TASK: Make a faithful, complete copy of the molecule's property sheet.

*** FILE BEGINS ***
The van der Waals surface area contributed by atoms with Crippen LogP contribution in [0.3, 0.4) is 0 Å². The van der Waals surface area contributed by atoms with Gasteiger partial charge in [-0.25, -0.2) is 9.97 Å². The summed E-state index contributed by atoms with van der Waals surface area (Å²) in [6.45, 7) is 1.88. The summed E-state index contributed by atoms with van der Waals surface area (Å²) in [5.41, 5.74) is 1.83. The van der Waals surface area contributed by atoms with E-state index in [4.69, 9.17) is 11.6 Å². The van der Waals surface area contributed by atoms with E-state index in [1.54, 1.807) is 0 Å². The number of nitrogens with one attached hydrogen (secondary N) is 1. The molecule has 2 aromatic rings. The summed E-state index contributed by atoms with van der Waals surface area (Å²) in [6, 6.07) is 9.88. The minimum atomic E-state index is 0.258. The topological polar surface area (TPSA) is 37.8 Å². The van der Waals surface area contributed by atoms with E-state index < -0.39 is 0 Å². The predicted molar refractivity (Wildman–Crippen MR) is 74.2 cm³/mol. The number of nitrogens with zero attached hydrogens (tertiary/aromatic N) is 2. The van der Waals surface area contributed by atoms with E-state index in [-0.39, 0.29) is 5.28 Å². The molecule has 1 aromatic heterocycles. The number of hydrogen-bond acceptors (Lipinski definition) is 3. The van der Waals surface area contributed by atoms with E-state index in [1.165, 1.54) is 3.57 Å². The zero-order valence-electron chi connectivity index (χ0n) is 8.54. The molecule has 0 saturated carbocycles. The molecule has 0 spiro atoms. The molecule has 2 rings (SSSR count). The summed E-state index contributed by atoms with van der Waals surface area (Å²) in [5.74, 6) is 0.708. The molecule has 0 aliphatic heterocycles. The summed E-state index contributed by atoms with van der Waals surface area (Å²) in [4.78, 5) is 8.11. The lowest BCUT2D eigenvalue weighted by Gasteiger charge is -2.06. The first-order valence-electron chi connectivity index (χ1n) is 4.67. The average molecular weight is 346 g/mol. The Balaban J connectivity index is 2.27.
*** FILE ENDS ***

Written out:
The van der Waals surface area contributed by atoms with Crippen LogP contribution in [0.3, 0.4) is 0 Å². The van der Waals surface area contributed by atoms with Gasteiger partial charge in [-0.25, -0.2) is 9.97 Å². The summed E-state index contributed by atoms with van der Waals surface area (Å²) in [6.45, 7) is 1.88. The summed E-state index contributed by atoms with van der Waals surface area (Å²) in [5.41, 5.74) is 1.83. The van der Waals surface area contributed by atoms with E-state index in [4.69, 9.17) is 11.6 Å². The van der Waals surface area contributed by atoms with E-state index in [1.54, 1.807) is 0 Å². The number of nitrogens with one attached hydrogen (secondary N) is 1. The molecule has 2 aromatic rings. The summed E-state index contributed by atoms with van der Waals surface area (Å²) in [6, 6.07) is 9.88. The minimum atomic E-state index is 0.258. The topological polar surface area (TPSA) is 37.8 Å². The van der Waals surface area contributed by atoms with E-state index < -0.39 is 0 Å². The predicted molar refractivity (Wildman–Crippen MR) is 74.2 cm³/mol. The number of nitrogens with zero attached hydrogens (tertiary/aromatic N) is 2. The van der Waals surface area contributed by atoms with E-state index in [-0.39, 0.29) is 5.28 Å². The molecule has 1 aromatic heterocycles. The number of hydrogen-bond acceptors (Lipinski definition) is 3. The van der Waals surface area contributed by atoms with E-state index in [1.165, 1.54) is 3.57 Å². The zero-order valence-electron chi connectivity index (χ0n) is 8.54. The molecule has 0 saturated carbocycles. The molecule has 0 spiro atoms. The molecule has 2 rings (SSSR count). The summed E-state index contributed by atoms with van der Waals surface area (Å²) in [5.74, 6) is 0.708. The molecule has 0 aliphatic heterocycles. The summed E-state index contributed by atoms with van der Waals surface area (Å²) in [4.78, 5) is 8.11. The lowest BCUT2D eigenvalue weighted by Gasteiger charge is -2.06. The first-order valence-electron chi connectivity index (χ1n) is 4.67. The average molecular weight is 346 g/mol. The Balaban J connectivity index is 2.27.